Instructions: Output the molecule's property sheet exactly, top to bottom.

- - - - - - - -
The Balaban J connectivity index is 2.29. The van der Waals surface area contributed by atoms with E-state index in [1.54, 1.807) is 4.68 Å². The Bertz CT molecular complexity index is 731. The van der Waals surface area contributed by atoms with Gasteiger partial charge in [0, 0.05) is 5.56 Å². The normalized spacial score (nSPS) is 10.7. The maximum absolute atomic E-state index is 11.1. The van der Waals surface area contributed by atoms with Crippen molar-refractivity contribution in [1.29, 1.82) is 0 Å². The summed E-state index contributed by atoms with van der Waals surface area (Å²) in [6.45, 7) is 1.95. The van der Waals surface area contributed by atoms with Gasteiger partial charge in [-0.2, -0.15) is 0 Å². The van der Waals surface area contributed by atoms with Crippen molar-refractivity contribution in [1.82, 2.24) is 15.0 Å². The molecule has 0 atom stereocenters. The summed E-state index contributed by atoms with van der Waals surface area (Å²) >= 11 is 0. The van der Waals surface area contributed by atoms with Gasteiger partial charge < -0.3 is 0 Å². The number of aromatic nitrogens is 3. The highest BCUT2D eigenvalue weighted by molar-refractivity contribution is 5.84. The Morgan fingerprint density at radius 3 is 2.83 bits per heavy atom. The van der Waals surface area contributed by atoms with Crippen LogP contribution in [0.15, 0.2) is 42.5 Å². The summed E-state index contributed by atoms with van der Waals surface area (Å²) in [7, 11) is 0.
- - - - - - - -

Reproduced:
The Balaban J connectivity index is 2.29. The van der Waals surface area contributed by atoms with E-state index in [1.54, 1.807) is 4.68 Å². The Bertz CT molecular complexity index is 731. The van der Waals surface area contributed by atoms with Gasteiger partial charge in [0, 0.05) is 5.56 Å². The normalized spacial score (nSPS) is 10.7. The maximum absolute atomic E-state index is 11.1. The van der Waals surface area contributed by atoms with Crippen molar-refractivity contribution in [1.29, 1.82) is 0 Å². The summed E-state index contributed by atoms with van der Waals surface area (Å²) in [6.45, 7) is 1.95. The van der Waals surface area contributed by atoms with Gasteiger partial charge in [-0.2, -0.15) is 0 Å². The van der Waals surface area contributed by atoms with Crippen molar-refractivity contribution in [1.82, 2.24) is 15.0 Å². The molecule has 0 atom stereocenters. The summed E-state index contributed by atoms with van der Waals surface area (Å²) >= 11 is 0. The van der Waals surface area contributed by atoms with Gasteiger partial charge < -0.3 is 0 Å². The number of aromatic nitrogens is 3. The highest BCUT2D eigenvalue weighted by molar-refractivity contribution is 5.84. The Morgan fingerprint density at radius 3 is 2.83 bits per heavy atom. The van der Waals surface area contributed by atoms with Crippen LogP contribution in [0.15, 0.2) is 42.5 Å². The summed E-state index contributed by atoms with van der Waals surface area (Å²) in [7, 11) is 0.